How To Survive Choosing A Primary School

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Choosing a primary school can be a fraught minefield, filled with worry and scaremongering. Written by a very knowledgeable teacher, this practical guide will take the panic out of the process and help you make informed decisions.

  1. Locate your home on a map and draw lines (with a ruler; schools round here (SE London) don’t have ’catchment areas’ per se, they operate on the basis of home to school distance measured as a straight line/as the crow flies) to identify the 10 or so nearest primary schools to you. It’s worth nothing that the home to school distances for the current Reception intake are under 400m for some of the Lee/Hither Green schools.
  1. Visit them, even if the school isn’t ‘outstanding’, is in a different borough, is a church school, is an unpopular school, etc., etc. – look on school websites for info re: visit days. School websites are usually ‪www.schoolname.boroughname.sch.uk
  1. Use something like this: ‪www.freemaptools.com/measure-distance.htm to get a reasonably accurate measurement of the distance between your home and each of those schools (not the catchment website posted further up!).
  1. Look in the ‘starting primary school in 2017’ (go to ‪www.yourboroughname.gov.uk and search for starting+school) booklet for the home to school distances of your local 10 schools for this year. Compare your distances.
  1. Search council minutes for the names of schools vaguely near you that may be in ‘consultation’ re: bulge classes* or permanent expansion. Measure your distance to each of those. – use the search term school+places+planning
  1. Apply for six schools that you stand a chance of getting into based on distance, size of school and likely expansion. Don’t think that by using fewer of the preferences that you stand a greater chance of being allocated one of those schools; you don’t.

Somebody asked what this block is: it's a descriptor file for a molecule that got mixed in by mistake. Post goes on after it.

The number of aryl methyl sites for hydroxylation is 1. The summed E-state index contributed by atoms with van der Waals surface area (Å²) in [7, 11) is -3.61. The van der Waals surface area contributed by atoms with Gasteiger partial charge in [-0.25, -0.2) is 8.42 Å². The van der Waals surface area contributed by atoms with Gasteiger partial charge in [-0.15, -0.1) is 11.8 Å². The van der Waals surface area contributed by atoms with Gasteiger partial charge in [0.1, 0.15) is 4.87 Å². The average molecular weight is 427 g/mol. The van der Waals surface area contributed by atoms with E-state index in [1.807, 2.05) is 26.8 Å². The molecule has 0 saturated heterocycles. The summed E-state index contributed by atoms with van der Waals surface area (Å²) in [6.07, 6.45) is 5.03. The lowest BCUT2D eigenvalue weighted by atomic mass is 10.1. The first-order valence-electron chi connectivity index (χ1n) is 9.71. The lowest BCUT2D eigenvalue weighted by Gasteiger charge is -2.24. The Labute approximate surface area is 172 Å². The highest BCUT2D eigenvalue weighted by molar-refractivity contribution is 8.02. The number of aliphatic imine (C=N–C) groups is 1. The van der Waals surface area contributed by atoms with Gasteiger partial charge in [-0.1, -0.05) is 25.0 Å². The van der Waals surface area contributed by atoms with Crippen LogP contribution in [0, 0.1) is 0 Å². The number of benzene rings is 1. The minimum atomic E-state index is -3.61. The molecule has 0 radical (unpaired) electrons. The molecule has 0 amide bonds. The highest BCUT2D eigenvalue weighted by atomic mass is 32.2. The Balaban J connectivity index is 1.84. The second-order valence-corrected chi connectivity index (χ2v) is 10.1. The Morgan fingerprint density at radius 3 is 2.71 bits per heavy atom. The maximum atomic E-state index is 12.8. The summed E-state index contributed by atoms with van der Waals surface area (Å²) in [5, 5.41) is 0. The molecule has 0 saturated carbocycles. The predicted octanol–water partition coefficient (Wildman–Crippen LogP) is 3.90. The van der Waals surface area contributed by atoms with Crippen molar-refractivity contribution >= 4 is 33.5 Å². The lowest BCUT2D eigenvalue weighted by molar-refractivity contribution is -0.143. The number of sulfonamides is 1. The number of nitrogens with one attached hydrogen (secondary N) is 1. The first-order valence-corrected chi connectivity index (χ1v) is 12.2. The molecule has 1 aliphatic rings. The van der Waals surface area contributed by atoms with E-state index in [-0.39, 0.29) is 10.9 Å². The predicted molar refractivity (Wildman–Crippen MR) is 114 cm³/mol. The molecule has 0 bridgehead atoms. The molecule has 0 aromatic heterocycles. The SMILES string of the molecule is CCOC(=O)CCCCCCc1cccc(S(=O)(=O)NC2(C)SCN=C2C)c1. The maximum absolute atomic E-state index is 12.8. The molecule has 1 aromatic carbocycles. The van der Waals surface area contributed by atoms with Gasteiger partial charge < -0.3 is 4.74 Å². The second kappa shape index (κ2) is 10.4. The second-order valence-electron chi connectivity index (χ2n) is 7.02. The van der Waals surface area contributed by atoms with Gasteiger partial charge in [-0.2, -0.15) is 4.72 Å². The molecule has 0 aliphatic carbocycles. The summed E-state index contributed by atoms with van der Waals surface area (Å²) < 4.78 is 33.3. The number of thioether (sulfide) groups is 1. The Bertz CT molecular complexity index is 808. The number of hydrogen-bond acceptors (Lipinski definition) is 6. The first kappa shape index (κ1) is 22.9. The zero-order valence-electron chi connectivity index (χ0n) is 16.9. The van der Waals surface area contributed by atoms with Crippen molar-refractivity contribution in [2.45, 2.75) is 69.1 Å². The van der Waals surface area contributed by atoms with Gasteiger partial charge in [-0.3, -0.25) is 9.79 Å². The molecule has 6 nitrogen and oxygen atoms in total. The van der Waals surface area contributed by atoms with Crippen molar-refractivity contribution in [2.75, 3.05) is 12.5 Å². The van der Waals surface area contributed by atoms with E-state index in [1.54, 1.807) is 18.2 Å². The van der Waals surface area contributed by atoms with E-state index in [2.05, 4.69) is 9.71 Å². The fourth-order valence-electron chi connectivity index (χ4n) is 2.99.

1. Remember that children of parents who are interested, intelligent and supportive, are likely to do well at any primary school.
  1. Believe people when they tell you that there is a lot of movement between National Offer Day and September.
  1. School isn’t compulsory, education is (but only the term after a child’s 5th birthday).
  1. Don’t contact the schools expecting them to be able to tell you whether you’ll get in based on your address as most of the admissions are done by the LA (exceptions to this are church schools with parish boundaries as an admissions criteria or academies with weird, made-up criteria).

*This is particularly important if you are in Brockley or Lee where there are zillions of 4-year-olds and new builds but no new schools.

Mrs A is a local mum and primary school teacher. Having lived through the experience of her eldest child missing out on a place at a primary school approx. 700m from her home (this was 2009 and school admissions weren’t as fraught as they are now), she has made it her business to make sure as many parents as possible avoid being allocated a school 2.9 miles/two bus rides away.

 

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Mrs A is a local mum and primary school teacher. Having lived through the experience of her eldest child missing out on a place at a primary school approx. 700m from her home (this was 2009 and school admissions weren't as fraught as they are now), she has made it her business to make sure as many parents as possible avoid being allocated a school 2.9 miles/two bus rides away.